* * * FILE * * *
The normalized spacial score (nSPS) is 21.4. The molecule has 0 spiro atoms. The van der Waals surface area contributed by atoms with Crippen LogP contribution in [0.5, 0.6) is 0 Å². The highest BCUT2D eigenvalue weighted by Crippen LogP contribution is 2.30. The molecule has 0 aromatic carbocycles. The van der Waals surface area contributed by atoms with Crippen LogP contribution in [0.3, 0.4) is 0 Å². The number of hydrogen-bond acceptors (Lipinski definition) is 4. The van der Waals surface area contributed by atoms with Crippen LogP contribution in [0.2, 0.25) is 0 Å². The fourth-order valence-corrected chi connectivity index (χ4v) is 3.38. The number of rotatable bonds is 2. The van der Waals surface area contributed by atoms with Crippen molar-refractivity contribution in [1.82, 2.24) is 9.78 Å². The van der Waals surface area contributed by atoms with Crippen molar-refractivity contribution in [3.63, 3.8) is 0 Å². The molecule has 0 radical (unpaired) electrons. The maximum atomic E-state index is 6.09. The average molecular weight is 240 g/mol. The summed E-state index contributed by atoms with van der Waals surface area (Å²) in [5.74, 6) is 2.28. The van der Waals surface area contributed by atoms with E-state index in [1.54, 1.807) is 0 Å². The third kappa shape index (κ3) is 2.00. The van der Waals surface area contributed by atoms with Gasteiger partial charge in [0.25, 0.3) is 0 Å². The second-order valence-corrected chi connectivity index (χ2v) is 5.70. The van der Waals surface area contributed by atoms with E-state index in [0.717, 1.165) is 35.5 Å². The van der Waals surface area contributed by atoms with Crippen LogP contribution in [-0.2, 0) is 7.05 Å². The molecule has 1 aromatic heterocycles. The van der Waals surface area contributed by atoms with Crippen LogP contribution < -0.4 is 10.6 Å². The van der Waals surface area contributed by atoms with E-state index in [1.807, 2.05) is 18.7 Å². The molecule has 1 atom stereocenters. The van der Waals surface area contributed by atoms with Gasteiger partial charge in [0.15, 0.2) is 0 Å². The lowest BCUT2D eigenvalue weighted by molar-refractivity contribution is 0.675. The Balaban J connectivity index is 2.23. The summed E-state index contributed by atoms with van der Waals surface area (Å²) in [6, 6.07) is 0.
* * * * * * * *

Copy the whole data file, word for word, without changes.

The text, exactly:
The normalized spacial score (nSPS) is 21.4. The molecule has 0 spiro atoms. The van der Waals surface area contributed by atoms with Crippen LogP contribution in [0.5, 0.6) is 0 Å². The highest BCUT2D eigenvalue weighted by Crippen LogP contribution is 2.30. The molecule has 0 aromatic carbocycles. The van der Waals surface area contributed by atoms with Crippen LogP contribution in [0.3, 0.4) is 0 Å². The number of hydrogen-bond acceptors (Lipinski definition) is 4. The van der Waals surface area contributed by atoms with Crippen LogP contribution in [0.2, 0.25) is 0 Å². The fourth-order valence-corrected chi connectivity index (χ4v) is 3.38. The number of rotatable bonds is 2. The van der Waals surface area contributed by atoms with Crippen molar-refractivity contribution in [1.82, 2.24) is 9.78 Å². The van der Waals surface area contributed by atoms with Crippen molar-refractivity contribution in [3.63, 3.8) is 0 Å². The molecule has 0 radical (unpaired) electrons. The maximum atomic E-state index is 6.09. The average molecular weight is 240 g/mol. The summed E-state index contributed by atoms with van der Waals surface area (Å²) in [5.74, 6) is 2.28. The van der Waals surface area contributed by atoms with E-state index in [1.54, 1.807) is 0 Å². The third kappa shape index (κ3) is 2.00. The van der Waals surface area contributed by atoms with Gasteiger partial charge in [0.25, 0.3) is 0 Å². The second-order valence-corrected chi connectivity index (χ2v) is 5.70. The van der Waals surface area contributed by atoms with E-state index in [0.717, 1.165) is 35.5 Å². The van der Waals surface area contributed by atoms with Crippen LogP contribution in [-0.2, 0) is 7.05 Å². The molecule has 1 aromatic heterocycles. The van der Waals surface area contributed by atoms with Crippen LogP contribution < -0.4 is 10.6 Å². The van der Waals surface area contributed by atoms with E-state index in [1.807, 2.05) is 18.7 Å². The molecule has 1 atom stereocenters. The van der Waals surface area contributed by atoms with Gasteiger partial charge in [0.15, 0.2) is 0 Å². The lowest BCUT2D eigenvalue weighted by molar-refractivity contribution is 0.675. The Balaban J connectivity index is 2.23. The summed E-state index contributed by atoms with van der Waals surface area (Å²) in [6, 6.07) is 0.